Al-Qaeda becoming moderate, others more extremist

Jamal Khashoggi
Jamal Khashoggi
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The attack this month on al-Oradi Hospital in Sanaa, the existence of two al-Qaeda wings in Syria (ISIS and al-Nusra Front), the criticism of Abu Basir al-Tartusi, a former al-Qaeda preacher, to his comrades in arms and ideology, the killing of Abu Mansoor al-Amriki by Somalia’s al-Shabab organization, which used to consider him as an immigrant brother and appointed him as one of its leaders, all of the above are indications of a sharp division within al-Qaeda, and perhaps these incidents will lead some people to become moderate. Nevertheless, they also indicate the likelihood of more terrorism and killing.

Before we try reading al-Qaeda’s future, we should start by reading its history, or rather the history of al-Qaeda’s ideology and its gradual drop into violence, extremism and how it distanced itself from the Muslim community.

There are multiple interpretations for al-Qaeda’s history and ideology, many of which are used in political conflicts, providing erroneous explanations of its emergence and spread. Many confuse the names of advocates, scholars, leaders, movements and countries and link them to al-Qaeda and there is nothing wrong with that. Al-Qaeda emerged as a protest movement at the center of the Sunni world, ideology, movements and political Islam projects and the existence of some scholars on its ideological course cannot make them a target of blame, even if they have to reconsider their thoughts. They have contributed to the formation of al-Qaeda, but the tension, apprehension and the exchange of accusation –unfortunately– make this task impossible these days.

Al-Qaeda rose as a protest movement and developed from the body of the political Islam as a result of a delayed victory – regardless of what that victory would mean to them – the failure of Islamist political movements, the regimes’ suppression and the torture in prisons. It all started as a political movement that can be compared to leftist movement that was “accompanying” it in the 1970s in universities and prisons, but needed jurisprudence and fatwas to justify its infuriated activities. The fatwa preceded the anger, and therefore it was necessary for it to search for someone who would conform to its rebel desire. So it found in Sayyid Qutb, who was also made in the prisons, the fuel to conduct insurgency, but Sayyid was not a mufti preacher. Thus, it started to search for preachers and found the Salafists; they are characterized by their ideological purity, determination regarding infidelity and faith, loyalty to the people of faith, and absence of infidels, because their fatwas are not blurry. Moreover, the Salafist movement is also characterized by its commitment to the clear meaning of the Quran and Sunnah, and this will prevent any sedition inside the Muslim community and amongst its leader. They institute strict controls for the Jihad and battles and prohibit blood and religious transgression.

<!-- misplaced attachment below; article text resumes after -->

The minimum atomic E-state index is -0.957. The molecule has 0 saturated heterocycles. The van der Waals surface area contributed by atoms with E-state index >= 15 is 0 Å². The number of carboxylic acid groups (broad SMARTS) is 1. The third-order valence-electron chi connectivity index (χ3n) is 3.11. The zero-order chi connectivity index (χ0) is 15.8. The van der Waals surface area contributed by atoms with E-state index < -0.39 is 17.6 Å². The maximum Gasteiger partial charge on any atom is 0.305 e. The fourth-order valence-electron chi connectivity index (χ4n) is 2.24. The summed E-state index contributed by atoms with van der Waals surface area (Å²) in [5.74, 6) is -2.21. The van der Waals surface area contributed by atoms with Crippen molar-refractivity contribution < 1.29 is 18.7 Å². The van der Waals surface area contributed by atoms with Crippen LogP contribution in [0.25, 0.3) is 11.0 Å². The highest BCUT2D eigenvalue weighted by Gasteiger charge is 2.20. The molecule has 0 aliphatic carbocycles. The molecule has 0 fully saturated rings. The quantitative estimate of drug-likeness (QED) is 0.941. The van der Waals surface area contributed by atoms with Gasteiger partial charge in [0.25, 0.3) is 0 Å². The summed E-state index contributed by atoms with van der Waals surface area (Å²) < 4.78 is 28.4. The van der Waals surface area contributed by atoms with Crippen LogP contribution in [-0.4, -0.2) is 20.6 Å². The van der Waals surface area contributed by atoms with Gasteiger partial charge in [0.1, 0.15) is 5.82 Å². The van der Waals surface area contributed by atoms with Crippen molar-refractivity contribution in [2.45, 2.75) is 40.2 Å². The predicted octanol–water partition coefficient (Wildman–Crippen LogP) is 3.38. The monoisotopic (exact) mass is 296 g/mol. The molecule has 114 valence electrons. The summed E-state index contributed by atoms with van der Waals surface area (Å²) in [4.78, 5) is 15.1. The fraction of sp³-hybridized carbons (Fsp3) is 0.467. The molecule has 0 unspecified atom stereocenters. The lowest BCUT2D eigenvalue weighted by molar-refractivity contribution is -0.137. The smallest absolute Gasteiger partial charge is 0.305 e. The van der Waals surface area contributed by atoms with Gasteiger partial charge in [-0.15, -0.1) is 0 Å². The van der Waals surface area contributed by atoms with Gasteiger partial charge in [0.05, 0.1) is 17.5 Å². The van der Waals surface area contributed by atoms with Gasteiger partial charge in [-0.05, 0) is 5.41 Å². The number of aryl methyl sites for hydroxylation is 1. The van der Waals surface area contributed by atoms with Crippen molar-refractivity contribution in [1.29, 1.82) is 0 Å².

However, the angry young men started to believe that they cannot change the regimes without violence or at least without using it as a tool for change. They wanted to raise the banner of “there is no solution except by jihad,” but the traditional Salafists had conditions for it, as for example the existence of an Imam and enemy who were subject to manifest disbelief.

Accusing others of apostasy appeared to be the solution and thus a rebel Salafist movement emerged and they agreed to call this “jihadist.” This movement was initiated in Egypt first. We can understand the change or regression in the jihadist ideology through tracking several positions in “jihadist” discipline, starting with the revolt against the death of an innocent little girl by mistake during the attempted assassination of Egyptian Prime Minister Atef Sidqi in 1993, and then the search for a legitimate way that would save them from the greater sin of killing without any legitimate or moral control at the end of 1997in the Luxor operation, which was linked to al-Qaeda.